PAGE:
There are many night markets in Taiwan, and for all the appearance of extensive set-up — the only thing I can (inadequately) compare them to is a gigantic fair, which only blows through my town at most a few times a year — they are there every night. By day, the streets are clear (ha! the streets are never clear here — but relatively), but at night all the doors raise and crowds choke the streets and the smells and heat and steam and noise hover heavily, smothering. We went to the Shilin Market, which is one of the largest, and it was a completely engrossing experience. Stalls, booths, shops, in spaces like deep narrow closets with narrow, overhead, garage-style doors, all crush together in a tangled mass of choas, where people pulse like a swarm of insects, around, behind, even over the wares of the sellers.
The food is awesome in the purest sense of the word. I wandered slack-jawed past cart after cart of meat and fruit I could not name: Steaming meat laying in rows, strung up in long strips, or piled high bin after bin, charred black, steamed red, spiced yellow; fruit carts festooned with bright, glistening color in textures both familiar and foreign.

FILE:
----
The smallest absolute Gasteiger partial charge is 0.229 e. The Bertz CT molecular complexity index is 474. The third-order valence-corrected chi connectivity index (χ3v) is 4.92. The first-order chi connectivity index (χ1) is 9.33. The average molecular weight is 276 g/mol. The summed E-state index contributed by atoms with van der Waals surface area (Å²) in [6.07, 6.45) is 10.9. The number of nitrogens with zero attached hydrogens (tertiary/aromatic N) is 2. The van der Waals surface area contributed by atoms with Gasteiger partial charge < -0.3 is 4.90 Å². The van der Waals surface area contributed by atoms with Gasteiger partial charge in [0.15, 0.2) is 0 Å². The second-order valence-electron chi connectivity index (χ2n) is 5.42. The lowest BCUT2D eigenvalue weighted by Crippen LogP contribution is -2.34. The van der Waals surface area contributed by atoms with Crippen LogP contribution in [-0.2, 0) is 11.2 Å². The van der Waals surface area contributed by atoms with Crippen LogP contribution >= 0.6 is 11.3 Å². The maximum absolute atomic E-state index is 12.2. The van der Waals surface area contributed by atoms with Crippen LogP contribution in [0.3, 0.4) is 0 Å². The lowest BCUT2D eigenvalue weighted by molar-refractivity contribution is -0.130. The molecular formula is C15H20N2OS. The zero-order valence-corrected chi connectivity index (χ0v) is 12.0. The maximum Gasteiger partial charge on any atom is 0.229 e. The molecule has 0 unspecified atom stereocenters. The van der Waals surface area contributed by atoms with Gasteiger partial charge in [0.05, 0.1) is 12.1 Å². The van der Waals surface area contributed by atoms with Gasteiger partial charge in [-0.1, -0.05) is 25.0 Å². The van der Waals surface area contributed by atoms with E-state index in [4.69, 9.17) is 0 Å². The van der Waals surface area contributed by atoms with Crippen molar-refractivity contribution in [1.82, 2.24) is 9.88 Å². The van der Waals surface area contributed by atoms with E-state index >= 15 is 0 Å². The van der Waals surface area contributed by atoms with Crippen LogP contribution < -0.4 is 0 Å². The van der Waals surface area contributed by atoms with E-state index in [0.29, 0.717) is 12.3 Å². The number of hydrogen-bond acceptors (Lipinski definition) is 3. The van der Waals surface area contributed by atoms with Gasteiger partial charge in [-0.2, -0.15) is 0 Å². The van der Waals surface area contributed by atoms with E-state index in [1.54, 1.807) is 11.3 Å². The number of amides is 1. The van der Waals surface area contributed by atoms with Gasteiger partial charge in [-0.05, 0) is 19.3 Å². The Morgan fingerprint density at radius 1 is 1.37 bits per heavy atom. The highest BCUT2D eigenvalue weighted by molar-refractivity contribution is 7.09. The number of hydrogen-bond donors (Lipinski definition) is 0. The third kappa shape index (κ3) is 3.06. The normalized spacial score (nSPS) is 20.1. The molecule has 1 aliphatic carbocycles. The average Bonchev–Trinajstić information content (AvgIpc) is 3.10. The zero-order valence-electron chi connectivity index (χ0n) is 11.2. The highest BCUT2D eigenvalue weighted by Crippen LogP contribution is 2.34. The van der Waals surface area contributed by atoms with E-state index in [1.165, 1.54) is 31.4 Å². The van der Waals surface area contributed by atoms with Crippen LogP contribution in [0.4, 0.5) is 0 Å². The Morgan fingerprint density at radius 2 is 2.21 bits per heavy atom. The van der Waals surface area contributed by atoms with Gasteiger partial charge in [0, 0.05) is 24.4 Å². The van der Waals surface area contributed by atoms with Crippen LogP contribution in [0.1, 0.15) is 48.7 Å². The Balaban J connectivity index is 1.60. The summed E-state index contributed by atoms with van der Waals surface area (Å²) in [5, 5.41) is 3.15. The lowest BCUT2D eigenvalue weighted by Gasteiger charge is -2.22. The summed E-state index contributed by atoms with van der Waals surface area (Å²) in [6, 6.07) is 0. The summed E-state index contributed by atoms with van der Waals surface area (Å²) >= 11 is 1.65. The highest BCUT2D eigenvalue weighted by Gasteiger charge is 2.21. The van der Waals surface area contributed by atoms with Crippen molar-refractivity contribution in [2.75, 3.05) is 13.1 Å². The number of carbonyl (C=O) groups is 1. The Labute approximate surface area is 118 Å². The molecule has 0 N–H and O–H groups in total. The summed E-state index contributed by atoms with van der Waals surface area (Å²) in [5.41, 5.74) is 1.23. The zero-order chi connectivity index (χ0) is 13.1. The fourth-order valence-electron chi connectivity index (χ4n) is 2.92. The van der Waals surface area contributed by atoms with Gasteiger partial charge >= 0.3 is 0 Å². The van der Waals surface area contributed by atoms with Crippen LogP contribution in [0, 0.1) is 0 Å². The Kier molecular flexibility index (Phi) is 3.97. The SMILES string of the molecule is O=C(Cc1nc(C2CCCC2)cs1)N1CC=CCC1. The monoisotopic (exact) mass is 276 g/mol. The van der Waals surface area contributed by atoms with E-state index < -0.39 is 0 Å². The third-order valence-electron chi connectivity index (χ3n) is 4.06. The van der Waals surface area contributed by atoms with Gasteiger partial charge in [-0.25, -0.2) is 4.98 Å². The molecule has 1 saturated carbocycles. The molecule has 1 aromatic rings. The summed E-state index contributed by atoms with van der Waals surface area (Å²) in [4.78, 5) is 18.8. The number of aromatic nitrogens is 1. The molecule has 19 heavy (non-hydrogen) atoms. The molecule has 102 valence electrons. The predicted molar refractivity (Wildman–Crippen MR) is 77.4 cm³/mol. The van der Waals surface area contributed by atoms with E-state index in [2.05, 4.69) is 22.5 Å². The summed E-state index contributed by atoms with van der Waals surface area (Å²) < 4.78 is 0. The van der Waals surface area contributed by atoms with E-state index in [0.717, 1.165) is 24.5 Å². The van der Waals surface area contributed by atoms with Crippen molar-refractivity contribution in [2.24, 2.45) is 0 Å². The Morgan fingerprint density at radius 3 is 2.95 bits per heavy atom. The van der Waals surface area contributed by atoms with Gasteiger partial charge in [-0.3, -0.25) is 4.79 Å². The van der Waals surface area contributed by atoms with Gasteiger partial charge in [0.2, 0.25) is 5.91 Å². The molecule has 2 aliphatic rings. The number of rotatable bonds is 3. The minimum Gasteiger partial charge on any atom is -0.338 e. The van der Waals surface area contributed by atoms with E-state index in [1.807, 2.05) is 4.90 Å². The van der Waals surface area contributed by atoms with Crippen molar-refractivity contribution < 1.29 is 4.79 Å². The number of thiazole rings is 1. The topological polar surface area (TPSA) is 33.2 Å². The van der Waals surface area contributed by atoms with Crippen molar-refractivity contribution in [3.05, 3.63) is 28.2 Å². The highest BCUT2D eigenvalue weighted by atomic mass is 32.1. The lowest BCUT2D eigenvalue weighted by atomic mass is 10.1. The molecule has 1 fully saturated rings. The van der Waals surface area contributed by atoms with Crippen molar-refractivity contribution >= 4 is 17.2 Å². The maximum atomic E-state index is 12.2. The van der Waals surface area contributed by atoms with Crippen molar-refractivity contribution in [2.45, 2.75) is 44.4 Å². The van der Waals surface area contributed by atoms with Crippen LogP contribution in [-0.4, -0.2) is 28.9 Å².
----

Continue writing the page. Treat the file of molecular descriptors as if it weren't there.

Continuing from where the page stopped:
You can buy anything here. Shops, carts, even blankets spread in the walkway offer an incredibly disparate selection, from finely tailored dress shirts to touristy trinkets and stacks of candy or rows of pretty paper and newly marinated victuals; all manner of sellable (and questionable) items are ready for perusal. And, adding to the ambience as you browse, the aromas… (Oh, and nevermind that smell wafting up from the vents underfoot, but do pause for gratitude for enclosed sewers at home!)
The night market is vibrantly, squirmingly alive. People move, shop, and mingle without benefit of "personal space," and everything from buses to scooters (Scooters! So! Many! Scooters!) ease steadily through the swarming crowd without pause. (I chuckled to note that the little man on the walk/don’t walk signal runs when it is his turn!) Nothing and nobody pauses here. The misty rain is barely noticed, the crowds are a non-factor, one cart lacking your desires only means a hundred more to explore. I wonder how they must scurry in a monsoon?
The Shilin Market completely fascinated me, a place I could get lost describing, so I’ll leave it at this. A note on the photos: We have few and mediocre photos of this trip. (Why else would I be posting photos with that hair??) We were without our camera charger and got by with a disappointing cheapie with instructions and symbols we could not read. I am choosing not to spend time in regret over this and just journal A LOT.Read More